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EDDYSTONE EB35  COMMUNICATION RECEIVER, 1968

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EDDYSTONE EB35 COMMUNICATION RECEIVER, 1968

This is a domestic receiver of 1968 receiving AM and FM with 6 bands, fully transistorised and used by wireless amateurs in the early 1970,s operating from battery or mains. It used Germanium transistors which suffer badly with age, it is unlikely that any of these sets will still work without major repair. the ranges were 88-108 FM, AM 8.5-22MHz, 3.5-8.5MHz, 1.5-3.5MHz, 550-1500Khz, 150-350Khz.

Your comments:

  • My EB35 still works perfectly with the original transistors. It is a MK1, don't know the exact year but I turn it on everyday. I have a fairly large collection of domestic radios most of which are valve radios and this is by far the most sensitive. It was made just a few miles up the road from my home
    .......... Derek, Redditch, Worcestershire , 4th of April 2015

  • I have the Eddystone EB-35 and it is still in perfect order.
    FM is great and all the other bands do what they were intended to do.
    This is a marvellous piece of equipment and in everyday use as my bedside radio
    .......... Johan Classen ZS6IAM, Pretoria RSA, 2nd of March 2012

  • This is a domestic receiver of 1968 receiving AM and FM with 6 bands, fully transistorized and used by short wave listeners in the early 1970ís operating from battery or mains. It used Germanium transistors which can suffer from age-related failure due to internal metallic crystal growth from the metal encapsulation (tin), and thus many of these sets will not work without major repair. The tuning ranges were 88-108 FM, AM 8.5-22MHz, 3.5-8.5Mhz, 1.5-3.5MHz, 550-1500KHz and 150-350KHz. The museumís example has been modified to include a signal strength meter (ĎS-Meterí), a facility that many short wave listeners and radio amateurs valued to compare the signal strength of stations and as a tuning aid. The meter usually measures the voltage on the automatic gain control (AGC) line in the receiver as the AGC voltage responds to signal strength.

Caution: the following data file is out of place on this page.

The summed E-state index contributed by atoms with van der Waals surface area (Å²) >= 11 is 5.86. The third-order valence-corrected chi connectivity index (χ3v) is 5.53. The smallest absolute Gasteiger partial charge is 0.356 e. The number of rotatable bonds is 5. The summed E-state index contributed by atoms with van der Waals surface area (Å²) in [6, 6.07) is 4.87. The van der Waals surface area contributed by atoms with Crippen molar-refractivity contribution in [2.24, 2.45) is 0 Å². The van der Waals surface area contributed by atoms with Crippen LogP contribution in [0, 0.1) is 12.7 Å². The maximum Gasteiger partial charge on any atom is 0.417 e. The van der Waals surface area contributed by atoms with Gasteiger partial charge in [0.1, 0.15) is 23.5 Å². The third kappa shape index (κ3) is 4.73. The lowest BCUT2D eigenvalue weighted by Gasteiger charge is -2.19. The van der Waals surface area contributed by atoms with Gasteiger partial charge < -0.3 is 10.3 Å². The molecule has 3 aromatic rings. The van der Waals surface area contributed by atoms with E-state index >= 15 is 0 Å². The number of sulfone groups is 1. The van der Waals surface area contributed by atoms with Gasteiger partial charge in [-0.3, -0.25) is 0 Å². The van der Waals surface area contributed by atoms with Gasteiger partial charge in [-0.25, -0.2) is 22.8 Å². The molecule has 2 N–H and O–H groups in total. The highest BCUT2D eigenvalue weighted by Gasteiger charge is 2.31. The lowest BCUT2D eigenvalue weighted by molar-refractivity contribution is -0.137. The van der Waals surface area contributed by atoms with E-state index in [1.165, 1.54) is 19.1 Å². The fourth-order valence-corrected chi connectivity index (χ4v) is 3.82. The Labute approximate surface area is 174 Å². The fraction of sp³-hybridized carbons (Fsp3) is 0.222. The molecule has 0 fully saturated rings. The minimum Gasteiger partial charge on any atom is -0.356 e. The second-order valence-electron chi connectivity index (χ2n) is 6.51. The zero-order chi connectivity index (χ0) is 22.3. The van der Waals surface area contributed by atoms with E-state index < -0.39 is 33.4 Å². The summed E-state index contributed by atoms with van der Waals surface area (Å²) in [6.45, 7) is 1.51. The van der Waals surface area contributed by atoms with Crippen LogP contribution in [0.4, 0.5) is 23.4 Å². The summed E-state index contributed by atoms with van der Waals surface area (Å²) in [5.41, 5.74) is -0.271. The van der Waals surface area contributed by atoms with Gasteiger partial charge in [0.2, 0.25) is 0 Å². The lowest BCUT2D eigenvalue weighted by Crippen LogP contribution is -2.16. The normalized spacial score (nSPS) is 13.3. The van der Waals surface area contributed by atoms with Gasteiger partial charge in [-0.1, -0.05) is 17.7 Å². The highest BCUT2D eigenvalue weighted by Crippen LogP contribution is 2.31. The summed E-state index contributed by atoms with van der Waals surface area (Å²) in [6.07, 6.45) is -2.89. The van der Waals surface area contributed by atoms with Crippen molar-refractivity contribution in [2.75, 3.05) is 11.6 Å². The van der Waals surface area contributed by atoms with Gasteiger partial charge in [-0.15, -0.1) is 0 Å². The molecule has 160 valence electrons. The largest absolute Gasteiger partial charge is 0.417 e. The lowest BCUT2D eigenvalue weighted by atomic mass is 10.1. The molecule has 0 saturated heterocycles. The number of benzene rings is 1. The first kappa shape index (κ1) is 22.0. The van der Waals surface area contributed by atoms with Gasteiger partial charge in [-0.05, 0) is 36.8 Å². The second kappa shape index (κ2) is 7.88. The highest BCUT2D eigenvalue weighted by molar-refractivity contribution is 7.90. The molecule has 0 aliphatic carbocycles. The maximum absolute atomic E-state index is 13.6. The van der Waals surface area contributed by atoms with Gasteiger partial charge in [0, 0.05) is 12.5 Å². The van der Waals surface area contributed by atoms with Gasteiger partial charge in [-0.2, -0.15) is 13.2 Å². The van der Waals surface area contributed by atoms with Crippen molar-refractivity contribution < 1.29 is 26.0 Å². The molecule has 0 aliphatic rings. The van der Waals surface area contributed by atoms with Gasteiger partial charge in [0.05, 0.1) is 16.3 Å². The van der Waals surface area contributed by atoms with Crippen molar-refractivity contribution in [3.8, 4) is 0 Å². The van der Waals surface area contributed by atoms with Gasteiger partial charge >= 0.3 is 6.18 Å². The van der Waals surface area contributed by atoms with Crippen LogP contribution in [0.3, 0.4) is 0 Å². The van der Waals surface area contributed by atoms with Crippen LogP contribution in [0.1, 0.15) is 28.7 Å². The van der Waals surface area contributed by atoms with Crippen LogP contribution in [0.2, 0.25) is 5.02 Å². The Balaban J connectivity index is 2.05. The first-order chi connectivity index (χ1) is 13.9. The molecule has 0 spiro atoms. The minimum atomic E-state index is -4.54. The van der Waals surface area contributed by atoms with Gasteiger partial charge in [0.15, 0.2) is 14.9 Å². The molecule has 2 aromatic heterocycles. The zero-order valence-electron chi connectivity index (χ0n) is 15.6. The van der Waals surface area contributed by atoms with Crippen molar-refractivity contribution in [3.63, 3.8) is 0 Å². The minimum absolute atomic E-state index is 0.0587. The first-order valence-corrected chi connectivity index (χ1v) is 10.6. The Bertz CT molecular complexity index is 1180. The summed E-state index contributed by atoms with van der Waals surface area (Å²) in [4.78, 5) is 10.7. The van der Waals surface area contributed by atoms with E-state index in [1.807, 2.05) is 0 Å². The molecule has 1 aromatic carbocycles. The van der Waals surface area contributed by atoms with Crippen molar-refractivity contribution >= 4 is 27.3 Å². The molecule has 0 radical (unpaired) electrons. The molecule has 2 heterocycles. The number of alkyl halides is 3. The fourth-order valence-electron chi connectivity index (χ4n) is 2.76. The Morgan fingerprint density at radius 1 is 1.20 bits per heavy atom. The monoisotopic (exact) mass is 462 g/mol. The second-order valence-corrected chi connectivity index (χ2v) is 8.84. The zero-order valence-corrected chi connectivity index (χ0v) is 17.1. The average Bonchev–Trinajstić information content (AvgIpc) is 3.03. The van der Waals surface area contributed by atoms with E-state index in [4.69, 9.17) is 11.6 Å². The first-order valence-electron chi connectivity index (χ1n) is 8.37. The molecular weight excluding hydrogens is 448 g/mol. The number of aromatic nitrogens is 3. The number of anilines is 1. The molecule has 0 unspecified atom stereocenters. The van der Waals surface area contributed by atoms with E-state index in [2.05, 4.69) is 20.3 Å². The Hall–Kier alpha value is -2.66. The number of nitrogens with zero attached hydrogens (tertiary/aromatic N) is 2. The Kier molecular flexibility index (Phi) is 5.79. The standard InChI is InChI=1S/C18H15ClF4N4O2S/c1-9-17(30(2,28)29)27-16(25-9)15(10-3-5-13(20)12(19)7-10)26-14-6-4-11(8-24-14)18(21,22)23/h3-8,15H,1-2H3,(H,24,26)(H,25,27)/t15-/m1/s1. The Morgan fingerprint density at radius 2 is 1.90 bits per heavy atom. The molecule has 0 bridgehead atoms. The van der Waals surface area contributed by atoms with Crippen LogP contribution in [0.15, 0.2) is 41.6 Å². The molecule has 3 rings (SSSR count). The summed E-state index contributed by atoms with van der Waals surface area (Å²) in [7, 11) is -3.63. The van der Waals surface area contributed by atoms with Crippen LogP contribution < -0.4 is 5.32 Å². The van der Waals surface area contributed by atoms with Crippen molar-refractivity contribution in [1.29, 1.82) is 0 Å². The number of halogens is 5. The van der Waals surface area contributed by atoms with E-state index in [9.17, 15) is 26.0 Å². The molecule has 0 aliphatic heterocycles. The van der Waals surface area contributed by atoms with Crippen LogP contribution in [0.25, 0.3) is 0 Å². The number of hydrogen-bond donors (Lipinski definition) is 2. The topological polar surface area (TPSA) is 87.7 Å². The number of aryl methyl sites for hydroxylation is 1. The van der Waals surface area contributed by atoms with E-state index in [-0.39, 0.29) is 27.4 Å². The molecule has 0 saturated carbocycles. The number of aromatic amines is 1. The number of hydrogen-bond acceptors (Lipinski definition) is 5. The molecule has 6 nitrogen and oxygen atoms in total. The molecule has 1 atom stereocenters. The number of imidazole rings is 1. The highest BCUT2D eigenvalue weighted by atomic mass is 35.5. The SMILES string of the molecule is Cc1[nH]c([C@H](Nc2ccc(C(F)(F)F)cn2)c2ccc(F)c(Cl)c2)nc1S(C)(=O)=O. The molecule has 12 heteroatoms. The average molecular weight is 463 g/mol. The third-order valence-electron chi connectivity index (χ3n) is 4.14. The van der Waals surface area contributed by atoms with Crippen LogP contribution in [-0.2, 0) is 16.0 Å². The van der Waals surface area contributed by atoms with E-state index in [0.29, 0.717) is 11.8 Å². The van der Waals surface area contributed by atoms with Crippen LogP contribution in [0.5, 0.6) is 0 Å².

.......... Gerry OHara, Canada, 24th of July 2011

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